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- abstracts academic blogging academic book academic writing argument authority in writing blogging books book writing chapter co-writing conclusion conference conference papers conference presentation contribution crafting writing data dissertation doctoral education doctoral research early career researchers editing ethics examiner feedback introduction journal journal article literature mapping literature review literature themes methods chapter peer review PhD public engagement publishing reader reading research research methods research project revision supervision Tate Summer School thesis time Uncategorized voice writing
- revising a thesis chapter
- check for ‘code words’ – revising your writing
- me, myself and I
- parents who study
- the challenges of revision
- writing more than one thing at the same time – part three, managing
- writing more than one thing at the same time – part two, authoring
- writing more than one thing at the same time – part one, connecting
- looping – a free writing strategy for generating ideas
- you don’t own me- authorship and other problems
- writing regularly – matching time and task.
- you expect what? hyper performativity and academic life
Top Posts & Pages
- aims and objectives - what's the difference?
- writing a bio-note
- writing the introduction to a journal article
- revising a thesis chapter
- connecting chapters/chapter introductions
- the literature review - how old are the sources?
- I can't find anything written on my topic... really?
- concluding the journal article
- connecting chapters/chapter conclusions
- bad research questions
Category Archives: argument
My Nordic colleagues often say that the thesis has to have a red thread, a line of argument that holds things together. So what’s this red thread? Think of the red thread as a sturdy rope that guides the reader … Continue reading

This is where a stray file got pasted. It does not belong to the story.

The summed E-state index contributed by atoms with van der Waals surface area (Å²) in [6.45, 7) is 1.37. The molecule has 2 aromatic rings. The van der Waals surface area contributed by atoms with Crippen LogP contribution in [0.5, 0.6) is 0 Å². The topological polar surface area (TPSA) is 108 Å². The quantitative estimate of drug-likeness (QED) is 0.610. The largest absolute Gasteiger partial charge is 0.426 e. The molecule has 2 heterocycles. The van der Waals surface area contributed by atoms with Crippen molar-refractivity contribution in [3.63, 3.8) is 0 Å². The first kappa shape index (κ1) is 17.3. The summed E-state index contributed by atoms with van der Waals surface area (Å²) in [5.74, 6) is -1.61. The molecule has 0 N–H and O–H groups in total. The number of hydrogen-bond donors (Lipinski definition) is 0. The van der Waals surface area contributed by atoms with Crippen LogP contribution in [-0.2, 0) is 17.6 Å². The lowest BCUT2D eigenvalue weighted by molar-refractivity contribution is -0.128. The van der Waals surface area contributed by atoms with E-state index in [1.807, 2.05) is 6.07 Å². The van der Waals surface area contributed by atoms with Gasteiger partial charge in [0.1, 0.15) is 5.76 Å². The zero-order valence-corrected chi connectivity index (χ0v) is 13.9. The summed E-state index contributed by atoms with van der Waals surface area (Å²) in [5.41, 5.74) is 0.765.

Before you start to wrestle your material into a thesis structure, it’s helpful to consider the work that the thesis has to do, and the moves that ensure the work is done. Once you understand the work and the moves, … Continue reading
All doctoral researchers know they must locate their work in the literatures. They also know that they must refer to the relevant literatures when they make an argument. Unsubstantiated claims are not acceptable, unless of course they are what is … Continue reading
This week I was at a sociology of education summer school. As you might expect, I was there to talk about academic writing and publishing. In this context, I wanted to situate my usual topic in a wider context, and … Continue reading
We all know that it is now more important than ever to have searchable paper, (digital) thesis and book titles. So, as well as the key word list, titles need to use the kinds of words that will show up … Continue reading
There are three major genres of academic writing that we use most of the time. It’s good to understand the differences between them and where they are used, and how. Recount A recount is a text which talks about what … Continue reading